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Discussion Starter · #1 ·
Headphones, which one do you recommend and why?


I can spend up to $1,500 but prefer to stay around $500. Is the extra cash Really worth it?

Do I need a headphone amp? If so why?



I am look at the Grado RS-1i and the Sennheiser HD650.
 

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Quote:
Originally Posted by eljr /forum/post/18217191


Headphones, which one do you recommend and why?


I can spend up to $1,500 but prefer to stay around $500. Is the extra cash Really worth it?

Do I need a headphone amp? If so why?



I am look at the Grado RS-1i and the Sennheiser HD650.

Are you interested in full size or in-ear? In any event, I would strongly recommend Shure 530SE even if budget was no concern. You can get it under $500 on the street. The reasons are:


Shure 530SE offers a flat frequency response with a slight bump in the low-end and slight roll-off at the high-end. In my opinion, this set up is ideal for a headphone because the bump in the bass compensates the lack of an actual subwoofer where you can feel the vibrations in your chest. Roll-off in the treble is also desirable since speakers are actually in your ears and a bright treble can be bothersome for such a set up.


I considered $1,000 + custom ultimate ears while I was shopping until I saw their frequency response. I have not seen any headphone that offers as flat a response as Shure and I am talking about budget no-concern headphones.
 

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Discussion Starter · #3 ·
Thank you for your input.


I am interested in full size unless a bud sounds better.
 

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Quote:
Originally Posted by eljr /forum/post/18217405


Thank you for your input.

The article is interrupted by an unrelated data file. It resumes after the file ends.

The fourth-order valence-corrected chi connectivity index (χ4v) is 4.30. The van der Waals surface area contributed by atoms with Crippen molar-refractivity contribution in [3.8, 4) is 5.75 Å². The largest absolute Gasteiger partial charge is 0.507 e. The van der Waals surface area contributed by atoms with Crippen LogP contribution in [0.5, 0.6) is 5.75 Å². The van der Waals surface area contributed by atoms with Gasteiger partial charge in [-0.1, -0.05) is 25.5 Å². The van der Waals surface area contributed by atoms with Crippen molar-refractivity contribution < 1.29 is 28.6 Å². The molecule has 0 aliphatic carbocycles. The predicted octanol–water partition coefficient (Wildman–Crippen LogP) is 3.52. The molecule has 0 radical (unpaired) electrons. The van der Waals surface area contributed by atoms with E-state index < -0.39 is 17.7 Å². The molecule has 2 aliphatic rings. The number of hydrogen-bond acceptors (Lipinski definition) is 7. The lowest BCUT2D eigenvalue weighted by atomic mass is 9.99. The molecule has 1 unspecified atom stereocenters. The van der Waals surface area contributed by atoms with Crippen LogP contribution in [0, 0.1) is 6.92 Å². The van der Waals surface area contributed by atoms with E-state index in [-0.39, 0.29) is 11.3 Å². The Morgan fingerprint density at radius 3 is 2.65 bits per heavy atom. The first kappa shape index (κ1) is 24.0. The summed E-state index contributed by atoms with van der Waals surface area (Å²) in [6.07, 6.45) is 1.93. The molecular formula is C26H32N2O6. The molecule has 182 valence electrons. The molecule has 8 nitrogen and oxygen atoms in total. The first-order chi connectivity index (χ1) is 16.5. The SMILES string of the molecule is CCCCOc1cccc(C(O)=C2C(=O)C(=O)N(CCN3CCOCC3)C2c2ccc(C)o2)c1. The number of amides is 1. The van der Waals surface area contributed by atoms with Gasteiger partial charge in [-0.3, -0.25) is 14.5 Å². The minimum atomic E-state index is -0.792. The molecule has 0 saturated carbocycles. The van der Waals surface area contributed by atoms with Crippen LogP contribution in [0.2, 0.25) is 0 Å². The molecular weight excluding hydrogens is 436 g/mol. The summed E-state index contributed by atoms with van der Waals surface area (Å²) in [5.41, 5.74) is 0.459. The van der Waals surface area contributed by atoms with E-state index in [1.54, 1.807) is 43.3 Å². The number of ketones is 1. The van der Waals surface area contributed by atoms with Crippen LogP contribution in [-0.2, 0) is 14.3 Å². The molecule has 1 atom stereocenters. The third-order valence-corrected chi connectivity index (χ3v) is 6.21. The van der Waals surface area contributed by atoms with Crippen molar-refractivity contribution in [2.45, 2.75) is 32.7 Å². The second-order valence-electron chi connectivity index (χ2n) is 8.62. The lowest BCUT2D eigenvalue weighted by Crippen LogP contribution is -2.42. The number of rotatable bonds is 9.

I am interested in full size unless a bud sounds better.

The Shure ear canal phones are indeed very good. I use a previous generation Shure E4C for travel and they are excellent. They can easily be driven by an iPod and they are very lightweight. A bonus is that they give you some isolation from any background noise and there's virtually no "leakage" to annoy those around you. But...some people don't like inserting things into their ear canal and it's critical to get a good seal with these for proper frequency response. Also, they tend to place the image "in your head" even more so than good cans.


Another excellent option for about $100 step up in street price is the Sennheiser HD650's. An excellent open back "can" design. These will give you a little more open sound that's less "in your head". But they will also leak sound into the room for others to hear.


If you really would consider $1,500, I urge you to take a look at the Stax SRS404 (about $600) and the Stax SRM-323II energizer (about $900). These are electrostatic open back headphones and so they need a transformer to create the higher voltage needed to drive them. I've owned Stax headphones for 20 years and once you've experienced electrostatic cans it's hard to go back to anything else. On the other hand, the Shures make an excellent travel headphone for iPods and airplanes.
 

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Tried the Sure buds. Hated them. I use bottom of the line Grado's for analytical listening. Ultra clean and detailed. As you move up the line they get better, but not by much. Loved to old Stax, but have not heard any in years. If yo have the bucks, seek some out for a listen. AKG's are a little more mellow than Grado's. Sometimes, I still go back to my antique Yamaha YH-1's as they are so smooth. I have my own version of a Grado head amp. Vastly better than the phones output from an amp or preamp.

There are forums specific to cans. You may get more insight there.
 

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Quote:
Originally Posted by Magnefied /forum/post/18218132


If you really would consider $1,500, I urge you to take a look at the Stax SRS404 (about $600) and the Stax SRM-323II energizer (about $900). These are electrostatic open back headphones and so they need a transformer to create the higher voltage needed to drive them. I've owned Stax headphones for 20 years and once you've experienced electrostatic cans it's hard to go back to anything else.